Peck Loek’s eyes start to well up, and tears stream down her cheeks on a recent morning in her Fresno apartment.
No tissue within reach, Loek wipes her tears with her bare right hand as she talks about the deportation of her son and son-in-law to Cambodia earlier this year. She is sitting next to her grandson Giovanni Elijah, 8. Giovanni and two other siblings, Angie, 14, and Meldey, 18, will now have to live without their father.
“They miss their father a lot,” Loek says through an interpreter.
Her son, Sam Phat, and her son-in-law, Sam Luk, were both deported to Cambodia in June, she says. They both were involved in gangs when they were young, got in trouble with the law and spent time in jail, Loek says.
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Under the Trump administration, the U. S. last year began to deport many Cambodians after imposing visa sanctions against the Southeast Asian country to pressure it to take back deportees. That move was followed by additional visa sanctions issued this year against other Southeast Asian countries, such as Laos and Myanmar, to force them to take back citizens who have been ordered to be removed from the U.S.
While Cambodia signed a repatriation agreement with the U.S. in 2002 to send back deportees who had been convicted of crimes in the U.S., the Cambodian government hadn’t been cooperative and in 2016 it temporarily stopped accepting deportees.
In September 2017, the U.S. announced visa sanctions against Cambodia for failing to take back its deportees. Eritrea, Guinea and Sierra Leone were also struck with visa sanctions at the time for denying or unreasonably delaying accepting citizens.
The U.S. had ordered some deportees back to their home countries years ago.
Eventually, Cambodia resumed taking back deportees from the U.S.
“How long will it take them to send him back (to Fresno)?” Loek asks, referring to her son.
Chances of her son returning are slim. Loek and her daughter, Stacey, who is the mother of the children, will now have to raise them on their own.
“I feel sad,” 8-year-old Giovanni Elijah says talking about his father. “He would always take care of me.”
While deportations are an issue that’s mainly been a Latino problem locally and nationally, last year more Southeast Asian communities began to be affected, particularly with the deportations to Cambodia, said Zachary D. Darrah, executive director of Fresno Interdenominational Refugee Ministries.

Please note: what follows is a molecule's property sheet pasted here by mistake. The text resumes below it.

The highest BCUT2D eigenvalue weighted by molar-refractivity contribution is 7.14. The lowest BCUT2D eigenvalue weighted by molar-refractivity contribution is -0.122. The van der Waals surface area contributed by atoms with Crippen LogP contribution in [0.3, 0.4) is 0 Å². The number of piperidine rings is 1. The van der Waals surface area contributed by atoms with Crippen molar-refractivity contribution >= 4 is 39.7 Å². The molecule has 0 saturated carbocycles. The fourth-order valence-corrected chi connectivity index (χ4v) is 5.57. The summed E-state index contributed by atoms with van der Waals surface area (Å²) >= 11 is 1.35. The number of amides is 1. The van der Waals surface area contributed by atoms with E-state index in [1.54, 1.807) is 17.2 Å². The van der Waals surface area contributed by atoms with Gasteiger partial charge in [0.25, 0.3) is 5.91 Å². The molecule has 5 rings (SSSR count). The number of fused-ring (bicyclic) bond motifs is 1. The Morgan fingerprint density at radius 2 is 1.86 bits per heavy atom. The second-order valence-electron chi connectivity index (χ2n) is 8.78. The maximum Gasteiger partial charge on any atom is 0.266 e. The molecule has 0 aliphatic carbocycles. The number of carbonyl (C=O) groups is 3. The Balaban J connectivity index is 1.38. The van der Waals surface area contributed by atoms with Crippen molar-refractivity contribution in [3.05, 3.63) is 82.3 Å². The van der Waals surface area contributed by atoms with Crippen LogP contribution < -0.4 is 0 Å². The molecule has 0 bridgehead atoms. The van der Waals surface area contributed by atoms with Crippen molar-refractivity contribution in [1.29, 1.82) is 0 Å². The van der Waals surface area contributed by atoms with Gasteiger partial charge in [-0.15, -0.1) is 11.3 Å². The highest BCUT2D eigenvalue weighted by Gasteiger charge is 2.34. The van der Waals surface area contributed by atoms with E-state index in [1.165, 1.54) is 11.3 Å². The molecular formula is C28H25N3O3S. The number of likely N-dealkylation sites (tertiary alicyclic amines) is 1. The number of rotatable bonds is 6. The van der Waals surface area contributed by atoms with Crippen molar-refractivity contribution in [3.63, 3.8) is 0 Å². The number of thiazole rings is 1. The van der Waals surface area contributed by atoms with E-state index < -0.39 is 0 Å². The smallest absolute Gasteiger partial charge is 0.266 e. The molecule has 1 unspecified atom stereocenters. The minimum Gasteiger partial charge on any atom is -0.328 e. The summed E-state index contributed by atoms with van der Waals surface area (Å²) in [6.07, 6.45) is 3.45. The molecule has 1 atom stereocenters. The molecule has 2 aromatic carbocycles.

Deportations to Southeast Asian countries are on the rise. “I hope that in some ways ... we’ll be able to find points of unity together with our Latino communities in the struggles that they have been experiencing for years,” Darrah said. “I hope that can happen because we are stronger together in this battle than we are separated.”
The number of Cambodians in Fresno who have been deported under the deportations that began last year “is not clear at all,” Darrah said.
“We’ve heard whispers of small groups, four or five, but no confirmed numbers,” he said. “It’s mostly family members. They don’t wish to really share with us.”
Last year, Darrah’s organization held an immigration workshop and about 70 of the around 100 attendees were Cambodians.
Loek came to the U.S. 33 years ago, fleeing her country due to genocide by the Khmer Rouge and civil war that dragged on for years. Many of those who were deported to Cambodia last year or earlier this year, and those who still face deportation, fled their country for the same reason.
ICE spokesperson Danielle Bennett said nationwide, 80 people were deported to Cambodia from Oct. 1, 2017, to Aug. 11. Fiscal year 2017, through Sept. 30, 2017, 29 people nationwide were deported to Cambodia.
More than 4,000 Laotians and nearly 600 people from Myanmar face deportation under similar visa sanctions the U.S. imposed on their countries in July.
Bennett wasn’t able to provide information regarding Loek’s relatives who were deported.
Loek’s family in particular has been hit by tragedy. Her son and son-in-law were deported, and then the house in Fresno where they were living burned down. The family lost everything, including green cards and Social Security cards.
FIRM was able to help the family get an apartment and furniture. It also assisted the family to get their legal documents replaced, but it wasn’t able to help with the deportations, said Vicki Kham with FIRM. “We have no authority over that,” she said.